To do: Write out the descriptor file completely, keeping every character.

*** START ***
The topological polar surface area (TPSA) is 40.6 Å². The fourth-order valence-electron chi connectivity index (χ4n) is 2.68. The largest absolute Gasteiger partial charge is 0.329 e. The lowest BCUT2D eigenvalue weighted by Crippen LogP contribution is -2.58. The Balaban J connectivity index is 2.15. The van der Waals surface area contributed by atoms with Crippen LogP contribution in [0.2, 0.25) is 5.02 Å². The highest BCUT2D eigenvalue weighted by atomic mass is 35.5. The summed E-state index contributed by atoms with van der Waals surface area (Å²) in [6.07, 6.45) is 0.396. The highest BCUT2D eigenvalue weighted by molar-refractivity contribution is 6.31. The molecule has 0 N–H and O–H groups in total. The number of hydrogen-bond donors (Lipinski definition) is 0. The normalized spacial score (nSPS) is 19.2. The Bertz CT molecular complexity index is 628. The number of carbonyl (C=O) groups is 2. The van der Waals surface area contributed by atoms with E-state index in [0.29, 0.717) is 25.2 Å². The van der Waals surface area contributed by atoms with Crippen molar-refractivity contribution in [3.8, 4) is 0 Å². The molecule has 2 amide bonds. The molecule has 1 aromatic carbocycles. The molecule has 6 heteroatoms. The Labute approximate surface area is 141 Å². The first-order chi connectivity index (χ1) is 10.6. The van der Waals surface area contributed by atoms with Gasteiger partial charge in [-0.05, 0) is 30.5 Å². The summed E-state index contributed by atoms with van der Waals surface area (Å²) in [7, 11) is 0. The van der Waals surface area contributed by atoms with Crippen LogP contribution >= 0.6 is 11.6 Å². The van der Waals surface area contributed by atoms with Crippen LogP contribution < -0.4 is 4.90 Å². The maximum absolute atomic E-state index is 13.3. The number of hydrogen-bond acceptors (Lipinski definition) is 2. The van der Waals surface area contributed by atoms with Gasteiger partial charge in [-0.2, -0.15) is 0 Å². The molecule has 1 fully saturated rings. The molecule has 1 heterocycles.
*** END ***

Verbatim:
The topological polar surface area (TPSA) is 40.6 Å². The fourth-order valence-electron chi connectivity index (χ4n) is 2.68. The largest absolute Gasteiger partial charge is 0.329 e. The lowest BCUT2D eigenvalue weighted by Crippen LogP contribution is -2.58. The Balaban J connectivity index is 2.15. The van der Waals surface area contributed by atoms with Crippen LogP contribution in [0.2, 0.25) is 5.02 Å². The highest BCUT2D eigenvalue weighted by atomic mass is 35.5. The summed E-state index contributed by atoms with van der Waals surface area (Å²) in [6.07, 6.45) is 0.396. The highest BCUT2D eigenvalue weighted by molar-refractivity contribution is 6.31. The molecule has 0 N–H and O–H groups in total. The number of hydrogen-bond donors (Lipinski definition) is 0. The normalized spacial score (nSPS) is 19.2. The Bertz CT molecular complexity index is 628. The number of carbonyl (C=O) groups is 2. The van der Waals surface area contributed by atoms with E-state index in [0.29, 0.717) is 25.2 Å². The van der Waals surface area contributed by atoms with Crippen molar-refractivity contribution in [3.8, 4) is 0 Å². The molecule has 2 amide bonds. The molecule has 1 aromatic carbocycles. The molecule has 6 heteroatoms. The Labute approximate surface area is 141 Å². The first-order chi connectivity index (χ1) is 10.6. The van der Waals surface area contributed by atoms with Gasteiger partial charge in [-0.05, 0) is 30.5 Å². The summed E-state index contributed by atoms with van der Waals surface area (Å²) in [7, 11) is 0. The van der Waals surface area contributed by atoms with Crippen LogP contribution >= 0.6 is 11.6 Å². The van der Waals surface area contributed by atoms with Crippen LogP contribution < -0.4 is 4.90 Å². The maximum absolute atomic E-state index is 13.3. The number of hydrogen-bond acceptors (Lipinski definition) is 2. The van der Waals surface area contributed by atoms with Gasteiger partial charge in [-0.2, -0.15) is 0 Å². The molecule has 1 fully saturated rings. The molecule has 1 heterocycles.